I’d never seen my classmates cry before. As CNN blared in the background, a crowd huddled around the TV in the lobby of my dormitory. Three girls sitting near me wept, while other students stared into the distance despondently. Outside the window, shouting students ran to and fro, gearing up to protest and organize a rally. The next day, one of my professors canceled class. Another abandoned his lecture notes, instead opening up the period for students to “discuss their feelings.”
No, this wasn’t the aftermath of Sept. 11 or the day following some national tragedy. It was just November 2016, when President Trump won the election. But many members of my generation don’t see much of a difference between that and a national disaster.
When asked about their reaction to the 2016 election that put Trump in the Oval Office, 1 in 4 college students report trauma-level symptoms, according to a new study just published in the peer-reviewed Journal of American College Health. This study claims that a quarter of these millennials reported distress so severe it could even qualify as Post Traumatic Stress Disorder and argues intervention is needed to “to mitigate the risk of long-term clinical disorder.”
This report, and others like it, make one thing clear — a culture of self-victimization has thoroughly corrupted my generation. Many of my peers are now willing to appropriate the suffering of true victims to justify their post-election temper tantrums.
The idea that an election alone can traumatize anyone is absurd. Of course, people will react to an outcome they don’t like in the moment, but this study surveyed students two months after the election. A quarter of young people still responded that President Trump’s victory interfered with their personal relationships and caused clinical levels of distress, while others reported that the election left them with “intrusive and disruptive thoughts.”
Yet, this level of distress is totally unsubstantiated. Whether you love Trump or hate him, the reality remains that a college student’s life remains virtually unchanged under his administration. Despite what Democratic Party fearmongers like House Minority Leader Nancy Pelosi, D-Calif., warned, Trump’s tax cuts haven’t killed anyone, and the repeal of net neutrality hasn’t affected my generation’s ability to post endless selfies on Instagram. The workings of Washington have no major impact on the day-to-day life of most college students — even if the party they dislike is in power.
Still, there are plenty of things to dislike about the Trump administration — from foolish tariffs to cruel immigration policies, for instance — but none of that really affects the average college student, let alone traumatizes them. If you put the president’s tweets on mute and focus on the record-low unemployment and booming economic growth that both bode well for our future, it’s hard to see what millennials have to be so distressed about.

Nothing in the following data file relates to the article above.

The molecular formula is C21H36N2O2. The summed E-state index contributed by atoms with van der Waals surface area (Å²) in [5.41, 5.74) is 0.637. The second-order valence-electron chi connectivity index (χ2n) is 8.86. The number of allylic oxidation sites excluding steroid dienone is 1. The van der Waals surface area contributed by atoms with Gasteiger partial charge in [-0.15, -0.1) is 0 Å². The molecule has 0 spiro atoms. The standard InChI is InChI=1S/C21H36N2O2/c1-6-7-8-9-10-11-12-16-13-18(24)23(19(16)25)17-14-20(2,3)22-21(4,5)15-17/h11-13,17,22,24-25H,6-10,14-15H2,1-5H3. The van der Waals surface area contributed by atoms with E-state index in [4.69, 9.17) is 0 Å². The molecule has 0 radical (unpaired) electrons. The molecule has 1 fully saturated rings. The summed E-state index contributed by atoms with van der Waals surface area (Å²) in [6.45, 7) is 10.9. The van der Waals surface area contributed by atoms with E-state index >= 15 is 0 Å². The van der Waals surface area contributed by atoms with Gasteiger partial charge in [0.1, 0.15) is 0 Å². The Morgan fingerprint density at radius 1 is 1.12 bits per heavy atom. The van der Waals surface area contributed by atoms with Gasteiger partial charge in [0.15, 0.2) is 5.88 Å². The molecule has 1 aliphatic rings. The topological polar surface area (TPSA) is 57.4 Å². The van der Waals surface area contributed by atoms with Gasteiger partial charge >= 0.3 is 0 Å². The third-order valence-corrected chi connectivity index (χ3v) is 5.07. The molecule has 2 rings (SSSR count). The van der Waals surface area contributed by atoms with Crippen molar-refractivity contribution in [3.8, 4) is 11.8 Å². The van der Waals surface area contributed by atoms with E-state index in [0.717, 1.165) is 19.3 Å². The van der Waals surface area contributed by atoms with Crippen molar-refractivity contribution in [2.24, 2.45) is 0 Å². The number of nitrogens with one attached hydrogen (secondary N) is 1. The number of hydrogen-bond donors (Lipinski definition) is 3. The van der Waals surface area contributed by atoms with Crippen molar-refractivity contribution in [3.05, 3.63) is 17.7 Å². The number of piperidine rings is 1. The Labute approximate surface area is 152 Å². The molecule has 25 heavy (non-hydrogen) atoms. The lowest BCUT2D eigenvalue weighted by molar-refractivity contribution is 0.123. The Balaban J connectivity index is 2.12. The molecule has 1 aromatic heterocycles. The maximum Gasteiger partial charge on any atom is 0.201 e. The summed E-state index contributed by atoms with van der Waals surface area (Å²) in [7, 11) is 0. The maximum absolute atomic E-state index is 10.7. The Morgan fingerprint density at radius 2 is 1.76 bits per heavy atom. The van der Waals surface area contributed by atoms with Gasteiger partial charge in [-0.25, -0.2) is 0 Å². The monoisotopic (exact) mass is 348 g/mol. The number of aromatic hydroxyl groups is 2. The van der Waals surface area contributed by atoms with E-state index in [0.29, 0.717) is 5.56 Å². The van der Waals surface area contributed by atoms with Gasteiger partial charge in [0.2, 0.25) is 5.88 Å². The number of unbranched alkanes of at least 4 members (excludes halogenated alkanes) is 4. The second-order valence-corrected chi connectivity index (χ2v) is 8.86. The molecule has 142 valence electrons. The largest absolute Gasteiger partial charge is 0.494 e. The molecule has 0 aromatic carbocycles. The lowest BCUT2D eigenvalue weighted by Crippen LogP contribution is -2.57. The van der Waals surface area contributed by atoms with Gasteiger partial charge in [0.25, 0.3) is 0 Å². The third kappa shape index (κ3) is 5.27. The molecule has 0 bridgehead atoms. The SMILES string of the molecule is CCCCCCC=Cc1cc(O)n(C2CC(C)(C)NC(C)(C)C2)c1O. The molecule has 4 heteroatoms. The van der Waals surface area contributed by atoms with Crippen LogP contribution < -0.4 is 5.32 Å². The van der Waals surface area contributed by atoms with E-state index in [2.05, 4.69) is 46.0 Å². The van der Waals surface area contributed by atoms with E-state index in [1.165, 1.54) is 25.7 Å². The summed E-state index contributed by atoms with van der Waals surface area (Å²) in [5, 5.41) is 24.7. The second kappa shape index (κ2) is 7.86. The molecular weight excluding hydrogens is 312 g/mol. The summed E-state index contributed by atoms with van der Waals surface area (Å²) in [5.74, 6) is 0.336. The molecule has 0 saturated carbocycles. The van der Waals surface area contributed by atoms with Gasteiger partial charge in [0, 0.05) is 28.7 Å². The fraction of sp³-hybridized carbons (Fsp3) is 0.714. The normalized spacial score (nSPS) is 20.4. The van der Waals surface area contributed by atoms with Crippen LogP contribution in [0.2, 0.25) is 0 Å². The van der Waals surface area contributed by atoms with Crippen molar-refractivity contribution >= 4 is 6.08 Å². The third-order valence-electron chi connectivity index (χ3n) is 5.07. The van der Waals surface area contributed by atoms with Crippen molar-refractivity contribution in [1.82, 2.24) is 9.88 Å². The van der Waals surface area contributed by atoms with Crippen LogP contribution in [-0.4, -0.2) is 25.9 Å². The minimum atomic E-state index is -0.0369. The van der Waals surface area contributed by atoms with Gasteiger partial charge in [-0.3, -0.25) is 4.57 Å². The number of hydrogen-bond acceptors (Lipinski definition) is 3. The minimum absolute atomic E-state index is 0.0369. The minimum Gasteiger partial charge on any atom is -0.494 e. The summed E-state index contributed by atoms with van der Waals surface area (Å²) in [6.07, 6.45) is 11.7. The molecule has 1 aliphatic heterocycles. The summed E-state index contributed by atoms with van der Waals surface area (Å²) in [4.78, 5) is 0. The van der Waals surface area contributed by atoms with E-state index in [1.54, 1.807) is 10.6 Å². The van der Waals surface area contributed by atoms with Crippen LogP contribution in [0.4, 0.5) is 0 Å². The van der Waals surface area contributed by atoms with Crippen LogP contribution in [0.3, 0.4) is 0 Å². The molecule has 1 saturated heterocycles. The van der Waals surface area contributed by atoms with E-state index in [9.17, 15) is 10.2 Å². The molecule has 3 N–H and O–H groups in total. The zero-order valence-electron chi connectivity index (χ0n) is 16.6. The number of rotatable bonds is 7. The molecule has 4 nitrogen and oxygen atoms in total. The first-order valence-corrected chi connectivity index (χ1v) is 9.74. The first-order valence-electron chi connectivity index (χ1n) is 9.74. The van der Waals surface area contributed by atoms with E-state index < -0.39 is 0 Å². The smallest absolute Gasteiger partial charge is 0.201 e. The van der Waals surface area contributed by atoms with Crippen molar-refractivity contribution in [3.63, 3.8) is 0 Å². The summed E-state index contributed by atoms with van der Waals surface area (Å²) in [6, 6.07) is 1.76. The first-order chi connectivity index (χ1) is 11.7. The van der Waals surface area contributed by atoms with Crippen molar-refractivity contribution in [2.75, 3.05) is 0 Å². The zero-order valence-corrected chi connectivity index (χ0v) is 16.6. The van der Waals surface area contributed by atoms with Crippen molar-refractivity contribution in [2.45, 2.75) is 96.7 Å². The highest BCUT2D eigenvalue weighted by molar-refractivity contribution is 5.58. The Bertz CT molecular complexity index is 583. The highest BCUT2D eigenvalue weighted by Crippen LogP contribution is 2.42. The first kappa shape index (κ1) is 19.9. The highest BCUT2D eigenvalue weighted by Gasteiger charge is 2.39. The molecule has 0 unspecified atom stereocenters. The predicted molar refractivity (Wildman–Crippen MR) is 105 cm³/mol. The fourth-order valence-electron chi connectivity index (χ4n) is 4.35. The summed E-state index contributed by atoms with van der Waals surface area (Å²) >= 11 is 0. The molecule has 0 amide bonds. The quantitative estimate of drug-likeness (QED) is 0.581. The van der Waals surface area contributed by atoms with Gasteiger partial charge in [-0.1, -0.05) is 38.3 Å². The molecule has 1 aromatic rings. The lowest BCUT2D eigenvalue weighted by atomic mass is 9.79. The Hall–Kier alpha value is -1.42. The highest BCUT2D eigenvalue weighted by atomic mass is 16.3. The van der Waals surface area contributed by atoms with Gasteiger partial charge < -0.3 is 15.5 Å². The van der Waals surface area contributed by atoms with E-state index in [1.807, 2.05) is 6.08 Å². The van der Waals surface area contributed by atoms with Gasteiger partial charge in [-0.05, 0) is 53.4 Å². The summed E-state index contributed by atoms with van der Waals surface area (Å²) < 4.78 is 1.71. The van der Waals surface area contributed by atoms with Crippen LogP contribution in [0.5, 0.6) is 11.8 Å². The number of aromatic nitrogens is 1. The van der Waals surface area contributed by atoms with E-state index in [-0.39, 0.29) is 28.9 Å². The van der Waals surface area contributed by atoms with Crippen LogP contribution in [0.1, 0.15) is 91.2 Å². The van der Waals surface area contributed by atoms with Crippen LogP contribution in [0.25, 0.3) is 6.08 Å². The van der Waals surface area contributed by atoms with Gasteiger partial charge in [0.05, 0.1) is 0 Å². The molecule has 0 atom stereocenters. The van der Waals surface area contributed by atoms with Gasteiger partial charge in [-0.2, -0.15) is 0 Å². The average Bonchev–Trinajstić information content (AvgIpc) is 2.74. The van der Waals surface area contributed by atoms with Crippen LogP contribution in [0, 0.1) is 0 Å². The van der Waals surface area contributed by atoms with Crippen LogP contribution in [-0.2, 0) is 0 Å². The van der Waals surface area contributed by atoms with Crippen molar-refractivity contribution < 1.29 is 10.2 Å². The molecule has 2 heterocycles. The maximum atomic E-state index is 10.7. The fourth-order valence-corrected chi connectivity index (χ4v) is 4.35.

Frankly, that so many members of my generation feel PTSD after an election doesn’t just raise concerns about their lack of emotional fortitude — it’s insulting to real victims of trauma. A battered wife, a disabled veteran, or a molested child — their suffering is now lumped in with outraged young people who just don’t like the president. That’s a disgrace and may undermine the seriousness and respect that real victims of PTSD deserve. Is that really what progressive students want?
Such outlandish attitudes are the result of a campus culture that glorifies victimhood. From the first day of orientation, students are divided into demographic boxes through “microaggression” training and lectures on their assumed status in society. Such Oppression Olympics is only surpassed by overt displays of political bias. The “woke” orthodoxy that dominates the campus conversation insists the Republican Party represents racism and fascism — so who wouldn’t be alarmed by a Democratic electoral loss?
The irrational response captured by this latest study isn’t exactly surprising. But if my generation doesn’t get a grip soon, we’ll have something to worry about: College students who report PTSD symptoms at a whim will be unable to handle even the small, everyday struggles of real life.
Brad Polumbo (@Brad_Polumbo) is an assistant editor at Young Voices and a senior at University of Massachusetts, Amherst.